Are you up for adventure?
Then you may want to venture into Tavazo, a fruit-and-nut business that will challenge everything you thought you knew about dried fruit and nuts.
This family-run business, with stores in Thornhill, Richmond Hill and Iran, has become a legacy and landmark on Yonge Street.
Alireza Tavazo, 31, says Tavazo began in 1915 with his great-grandfather selling nuts in Tabriz, Iran. In those days, products were packaged in woven sacks and reserved for special occasions.
Over time, Tavazo expanded, moving to the Iranian capital of Tehran, where Alireza’s grandfather, father and uncles took over. In 2009, his father, Nasser, immigrated to Canada to set up shop here — first in Thornhill in 2003, and Richmond Hill in 2009.
It is now the largest dried nuts retailer in Iran. The family hopes to open another store in downtown Toronto.
Business is good thanks to the large number of Persian expats in this area, a name brand that has gained a reputation for quality in Iran, and a product specialty that seems to cross all cultural boundaries.
“The good thing about our business is every culture eats fruit and nuts. Everybody knows they are good healthy snacks.”
Alireza sees himself as an ambassador for Middle Eastern cuisine, encouraging visitors to sample from an array of imported delicacies piled into intricately handcrafted copper bowls.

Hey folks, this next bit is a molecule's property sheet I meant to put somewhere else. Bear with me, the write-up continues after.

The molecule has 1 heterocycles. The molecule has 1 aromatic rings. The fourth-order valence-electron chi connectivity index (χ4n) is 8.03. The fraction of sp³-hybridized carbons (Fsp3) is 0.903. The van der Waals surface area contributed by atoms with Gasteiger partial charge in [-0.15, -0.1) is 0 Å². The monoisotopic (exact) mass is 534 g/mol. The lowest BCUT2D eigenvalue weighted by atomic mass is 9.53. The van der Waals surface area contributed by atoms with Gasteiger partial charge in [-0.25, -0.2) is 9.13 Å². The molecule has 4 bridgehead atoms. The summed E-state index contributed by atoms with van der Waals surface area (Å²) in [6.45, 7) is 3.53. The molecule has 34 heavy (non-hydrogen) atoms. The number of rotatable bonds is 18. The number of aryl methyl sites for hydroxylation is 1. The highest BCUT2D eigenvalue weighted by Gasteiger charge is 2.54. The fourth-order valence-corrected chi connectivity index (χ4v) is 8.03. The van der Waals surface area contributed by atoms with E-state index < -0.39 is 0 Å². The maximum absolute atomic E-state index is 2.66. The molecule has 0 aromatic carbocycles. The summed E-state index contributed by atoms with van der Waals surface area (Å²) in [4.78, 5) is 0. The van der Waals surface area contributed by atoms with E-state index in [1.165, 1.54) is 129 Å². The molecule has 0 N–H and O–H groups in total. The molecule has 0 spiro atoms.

About 80 per cent of the products come from Iran, he says, while the rest are primarily from Turkey or California.
Pistachios are Tavazo’s most famous product. These large nuts are roasted in the family’s warehouse at Highway 7 and Leslie and have a distinctly different flavour — crunchy and buttery, some flavoured with saffron, others tangy thanks to a mix of lime, citric acid and salt.
Sweet-tasting Iranian walnuts and meaty cashews are also popular choices. Beware the nuts labelled hot. They aren’t kidding.
A variety of nut and seed mixes include the traditional snack for “Yalda,”-- the longest night of the year — featuring pomegranate, watermelon and a mix of nuts, figs, apricots and dates.
The products are preservative-free and require serious climate control with several different kinds of humidity machines and a constantly humming air conditioner.
A multitude of dried fruit varieties include figs, barberries, dates, coconut, kiwi, 10 different plums, cantaloupe and tomatoes. Dried oleaster (peel open the hard brown shell and try the white, sweet and mealy fruit inside) is a unique treat; so too are the naturally sweet, hot-air dried (not dehydrated) mangoes.
Persians love their tea and the dried lemons or limes are often plopped in, with dried mulberries on the side for sweetness. Jujubes — not as pretty to look at as the gummy candies of the same name — are chewy with a sweet-tart, apple-like flavour and are reputed to lower blood pressure.
There are baked goods as well, prepackaged or baked fresh, including a variety of baklava. Each geographic area has a different recipe for this traditional Mediterranean treat. Nasser’s, fresh from the oven, is gooey sweet with saffron, cardamom, rosewater and walnut.
Alireza thinks about his great-grandfather and the company’s early days. He'd be happy to see how far they have come, he says.
“He made it possible for us and hopefully, we can give this to our children as well.”
by Kim Zarzour